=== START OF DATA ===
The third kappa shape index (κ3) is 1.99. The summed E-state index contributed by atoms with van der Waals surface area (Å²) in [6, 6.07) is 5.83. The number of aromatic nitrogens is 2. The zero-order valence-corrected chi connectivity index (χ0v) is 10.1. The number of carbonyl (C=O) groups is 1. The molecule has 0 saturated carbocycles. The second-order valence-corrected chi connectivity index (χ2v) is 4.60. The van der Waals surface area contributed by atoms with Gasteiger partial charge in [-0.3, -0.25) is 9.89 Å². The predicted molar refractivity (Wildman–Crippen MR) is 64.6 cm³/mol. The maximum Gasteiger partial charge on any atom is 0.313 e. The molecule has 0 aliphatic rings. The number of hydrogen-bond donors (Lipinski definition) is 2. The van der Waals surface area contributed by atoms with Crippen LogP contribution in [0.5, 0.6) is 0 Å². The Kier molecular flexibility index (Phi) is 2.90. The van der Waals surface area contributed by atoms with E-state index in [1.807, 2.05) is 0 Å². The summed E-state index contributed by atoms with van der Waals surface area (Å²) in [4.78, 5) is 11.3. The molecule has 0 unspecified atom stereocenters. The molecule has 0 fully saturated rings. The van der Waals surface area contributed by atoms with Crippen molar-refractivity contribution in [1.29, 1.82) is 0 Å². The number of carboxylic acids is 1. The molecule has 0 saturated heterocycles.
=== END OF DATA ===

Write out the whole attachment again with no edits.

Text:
The third kappa shape index (κ3) is 1.99. The summed E-state index contributed by atoms with van der Waals surface area (Å²) in [6, 6.07) is 5.83. The number of aromatic nitrogens is 2. The zero-order valence-corrected chi connectivity index (χ0v) is 10.1. The number of carbonyl (C=O) groups is 1. The molecule has 0 saturated carbocycles. The second-order valence-corrected chi connectivity index (χ2v) is 4.60. The van der Waals surface area contributed by atoms with Gasteiger partial charge in [-0.3, -0.25) is 9.89 Å². The predicted molar refractivity (Wildman–Crippen MR) is 64.6 cm³/mol. The maximum Gasteiger partial charge on any atom is 0.313 e. The molecule has 0 aliphatic rings. The number of hydrogen-bond donors (Lipinski definition) is 2. The van der Waals surface area contributed by atoms with Crippen LogP contribution in [0.5, 0.6) is 0 Å². The Kier molecular flexibility index (Phi) is 2.90. The van der Waals surface area contributed by atoms with E-state index in [1.807, 2.05) is 0 Å². The summed E-state index contributed by atoms with van der Waals surface area (Å²) in [4.78, 5) is 11.3. The molecule has 0 unspecified atom stereocenters. The molecule has 0 fully saturated rings. The van der Waals surface area contributed by atoms with Crippen molar-refractivity contribution in [1.29, 1.82) is 0 Å². The number of carboxylic acids is 1. The molecule has 0 saturated heterocycles.